2 you and others, was he engaged in providing security to civilians in the
3 SBWS region in the months after he arrived?
4 A. By providing us with instructions and advice and so on and so
5 forth, one could notice that he wanted to avoid problems in the liberated
6 areas where the police stations had already been set up. He wanted
7 things to be done in accordance with the law, in accordance to how he saw
8 things should be done.
9 MR. JORDASH: Your Honours, if that may be a convenient moment,
10 thank you.
11 JUDGE ORIE: It's a convenient moment. We'll have a break and
12 we'll resume at 6.00.
13 --- Recess taken at 5.27 p.m.
14 --- On resuming at 6.06 p.m.
15 JUDGE ORIE: Before we continue, at the very beginning of today's
16 session, I referred to some documents which were already admitted into
17 evidence but were nevertheless like to receive a chart. I do understand
18 that on the transcript it's not audible, at least it doesn't appear that
19 I also mentioned P384 and not only the other ones, therefore it's now on
20 the record.
21 Mr. Jordash, are you ready to proceed?
22 MR. JORDASH: Your Honour, yes, thank you.
23 JUDGE ORIE: Please do so.
24 MR. JORDASH:
25 Q. Welcome back, Mr. Bogunovic. Can I ask you to look again at your
1 2003 statement, P553, at paragraph 13. Sorry, paragraph 14. And the
2 section I'm interested in is where it says:
3 "All the equipment that was received came from Novi Sad
4 included vehicles such as police Puch, four Land Rovers, and several
5 luxury cars." Have you found that?
6 A. Yes.
7 Q. Am I correct that the cars or the vehicles which came from Novi
8 Sad had Serbian licence plates?
9 A. As far as I can remember, the vehicles did not have any
10 registration plates at the time.
11 Q. The vehicles that came from Serbia, none of them had licence
12 plates; is that what you are saying?
13 A. I don't remember that those vehicles had registration plates. It
14 was only later that we were provided with a registration plates for those
16 Q. Who provided the registration plates?
17 A. They arrived from Novi Sad
18 Q. And the plates that arrived from Novi Sad had M on them
19 indicating they were coming from Serbia
20 A. Correct.
21 Q. And those licence plates were given to all the vehicles that came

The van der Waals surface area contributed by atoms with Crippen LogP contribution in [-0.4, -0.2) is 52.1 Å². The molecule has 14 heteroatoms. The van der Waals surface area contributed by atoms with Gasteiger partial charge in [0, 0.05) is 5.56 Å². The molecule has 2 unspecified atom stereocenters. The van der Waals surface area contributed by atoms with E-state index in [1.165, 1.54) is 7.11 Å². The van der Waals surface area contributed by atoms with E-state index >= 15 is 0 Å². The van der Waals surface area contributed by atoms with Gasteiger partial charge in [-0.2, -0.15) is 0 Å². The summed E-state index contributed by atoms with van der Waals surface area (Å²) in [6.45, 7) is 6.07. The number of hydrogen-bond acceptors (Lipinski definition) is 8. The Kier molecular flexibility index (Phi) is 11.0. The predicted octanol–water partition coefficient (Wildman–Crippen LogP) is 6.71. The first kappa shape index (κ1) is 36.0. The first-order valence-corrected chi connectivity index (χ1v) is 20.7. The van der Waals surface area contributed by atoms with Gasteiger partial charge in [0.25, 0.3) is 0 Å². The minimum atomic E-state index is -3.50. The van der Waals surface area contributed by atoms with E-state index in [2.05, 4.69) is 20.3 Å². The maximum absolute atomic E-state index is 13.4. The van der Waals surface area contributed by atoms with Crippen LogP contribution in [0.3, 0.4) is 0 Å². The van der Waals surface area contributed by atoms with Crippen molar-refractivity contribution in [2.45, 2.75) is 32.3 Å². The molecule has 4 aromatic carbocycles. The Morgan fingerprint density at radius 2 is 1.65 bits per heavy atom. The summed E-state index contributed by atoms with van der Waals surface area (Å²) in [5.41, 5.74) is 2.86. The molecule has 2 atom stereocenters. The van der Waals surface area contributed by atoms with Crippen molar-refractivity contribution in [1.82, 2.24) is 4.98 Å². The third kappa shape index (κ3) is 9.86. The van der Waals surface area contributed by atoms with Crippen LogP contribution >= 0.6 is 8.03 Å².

22 from Serbia
23 A. Yes.
24 Q. And those vehicles were given to prominent persons involved this
25 the security of the SBWS; is that correct? Such as police station
2 A. Yes.
3 Q. And Ilija Kojic had one of those; is that correct?
4 A. No, not from that contingent, no.
5 Q. Well, what was different about his plate which also, as you told
6 us, had an M on it?
7 A. Yes, but he did not get a vehicle from that contingent. He did
8 get M registered plates, a vehicle, but I don't know whether it arrived
9 from Novi Sad
10 Q. But the plate he had was the same as the other plate, but just
11 from a different contingent as you put it; is that correct?
12 A. The car that he got with registration plates, I don't know who he
13 got it from, but that didn't go through the MUP, or at least, I didn't
14 know about that.
15 Q. But the registration plate he had was the same as the
16 registration plates relating to the cars from the Novi Sad SUP or
18 A. It was an M registration plate. I don't know what the numbers
19 were, but the M was exactly the same as on the others.
20 Q. Right. And when you said just a moment ago that "it didn't go
21 through the MUP, or at least I didn't know about that," is it correct --
22 is there any reason why you wouldn't have known about that? Let me put
23 it differently. Did you know about all the vehicles coming from the SUP
24 from Novi Sad
25 A. No. I signed a receipt for those things that were handed over to
1 me and I am aware of those vehicles. I don't know of any others.
2 Q. So you were aware of the vehicles which came directly to the
3 Ministry of the Interior? That was your remit; is that correct?
4 A. Yes. What I'm saying is that I was in charge of those things
5 that I took over. Ilija Kojic's vehicle was not one of those, therefore,
6 I don't know where it had come from, how it had come to him.
7 Q. Thank you. Just give me a moment, please.
8 MR. JORDASH: Could I ask, please, that we have P554 on the
9 screen. And this is your statement of the 8th of February, 2007. And I
10 want to look at paragraph 25, please, in both the B/C/S and the English.
11 Q. Your statement says:
12 "The first weapons that were brought and distributed to the
13 Serbian villagers in the SAO SBWS area could not be brought there without
14 the knowledge of the Serbian police. I do not have any direct
15 information of the involvement of the MUP and the DB in this operation."
16 Do you have that?
17 A. I'm afraid I didn't hear your question. Can you repeat?
18 Q. That wasn't a question yet. I was just checking whether you had
19 read the relevant paragraph. Have you read paragraph 25?
20 A. Just a moment, please. Yes, I've read it.
21 Q. How were these weapon -- let me strike that. When you describe
22 the first weapons being brought into the Serbian villages, which period
23 of time are you referring to approximately?
24 A. I'm referring to a period after the 2nd of May, 1991.
25 Q. 2nd of May, and when you refer to the early, or sorry, the first
1 weapons being brought, are you talking about throughout May on to June or
2 I'm trying to establish what it is you mean about these first weapons and
3 which period exactly, or approximately?
4 A. Before the 1st of May, all we had were hunting rifles and some